The Chilcot Report on invading and destroying Iraq is a stigma for Britain. Though the report is now public, there has been no accountability of British leaders at helm over their blunders in Iraq based on the sexed-up dossiers. Their actions led to human misery, the rise of ISIS, immigration crises and sectarian divides in the Muslim World. Merkel, unlike her British counterparts is a straight shooter and will resist towing an immoral line. This stance moves her closer to the Roman Catholic Church that feels the people affected by conflicts must be given shelter and assistance. In contrast President Trump looks at them as an enemy and refuses to take any moral and ethical responsibility for their miseries.
The Manchester bombing has once again proved the dangers of creating, employing and harbouring terrorists groups to destabilise countries. The Manchester bomber was part of a terrorist group created and handled by Britain against Qaddafi.
Brexit, supported by Trump, is set to create many issues for Europe. According to The New York Times, EU is set to lose its place as the world’s second largest economy and the second nuclear power. This would weaken Europe’s trans-Atlantic ties and leave it vulnerable to Russia. In Britain, effects of Brexit are already appearing in every sinew of life. This implies a rethink of foreign policy.
There is no doubt that Merkel is disappointed with Mr. Trump’s positions on NATO, Russia, climate change, trade protectionism and skepticism about multilateralism. According to The New York Times, “Traditional alliances were no longer as steadfast as they once were.” If true, this implies a more independent and robust role of Europe that shall take years to build. This may lead to a departure from Cold War thinking.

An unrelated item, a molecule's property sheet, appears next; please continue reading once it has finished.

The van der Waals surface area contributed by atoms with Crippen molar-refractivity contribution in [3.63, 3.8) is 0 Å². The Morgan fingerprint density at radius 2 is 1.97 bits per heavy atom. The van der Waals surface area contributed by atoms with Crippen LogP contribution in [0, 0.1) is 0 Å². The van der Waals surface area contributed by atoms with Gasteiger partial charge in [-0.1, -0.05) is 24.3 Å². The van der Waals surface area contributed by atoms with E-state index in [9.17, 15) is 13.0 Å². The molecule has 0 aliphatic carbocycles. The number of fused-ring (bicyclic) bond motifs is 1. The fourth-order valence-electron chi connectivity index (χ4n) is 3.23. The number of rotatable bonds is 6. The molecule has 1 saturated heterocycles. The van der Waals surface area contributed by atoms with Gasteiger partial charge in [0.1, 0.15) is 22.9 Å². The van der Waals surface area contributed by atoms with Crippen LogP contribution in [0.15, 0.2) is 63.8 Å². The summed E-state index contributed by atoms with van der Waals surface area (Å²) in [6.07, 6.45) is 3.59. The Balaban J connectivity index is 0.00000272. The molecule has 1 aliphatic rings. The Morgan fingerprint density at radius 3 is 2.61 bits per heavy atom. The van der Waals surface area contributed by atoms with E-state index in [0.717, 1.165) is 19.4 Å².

Across the Mediterranean, the euphoria of Trumps visit is already bubbling and bursting. Most Muslim countries are distancing themselves from the Saudi version of conflicts. Qatar, the Wahabi twin of KSA is critical of an anti-Iran alliance. It maintains relations with Iran and the non-Salafi Muslim Brotherhood and Afghan Taliban.
According to Bruce Riedel, this has created a most acrimonious split is in the Gulf Cooperation Council (GCC), which held its own private summit with President Trump. Privately, the Qatari Emir criticised the virulent rhetoric castigating Iran at the summit. To recover from a bad situation, he called Iranian President Hassan Rouhani to congratulate him on his re-election.
Bruce Riedel reports, that in response, the Saudis and Emirates blocked Qatar’s Al-Jazeera network. Also the Saudi Al-Shaykh family, that claims exclusivity to the descendants of Muhammad Ibn Abd al-Wahhab, issued an open letter denouncing the claim of an Emir of an Arab Kingdom (read Qatar) of being a descendent of this dynasty.
Most Muslim and non-Muslim countries attending what would have been an Islamic Military Alliance to Fight Terrorism (IMAT) went unprepared. Many enjoy good relations with Iran and are anti-sectarian. The anti-Iran rhetoric of the Saudi Royal family and President Trump caught them by surprise. Perhaps the most ill-prepared of the lot was Pakistan, that had already provided its retired military chief to lead the alliance and is also the most combat hardy and well-trained. The pressure within Pakistan against such an alliance may also have convinced the US-Saudi alliance not to give center stage to Pakistan. This explains why Pakistan’s Prime Minister was given no show time.
Consequently, in came President Sissi of Egypt, a Saudi and Israeli surrogate who had multiple meetings with President Trump. Readers must recall that differences within the Gulf Cooperation Council meetings did not make Sissi the automatic choice. If he does take over from the Pakistani general, cracks will appear in IMAT and countries like Qatar, Bahrain and Kuwait may stay away.
Sooner or later, Russia and EU will move into these cracks. If this happens the world may be moving from a unipolar to a multipolar equilibrium amidst violence and human misery created by oil politics and sectarianism.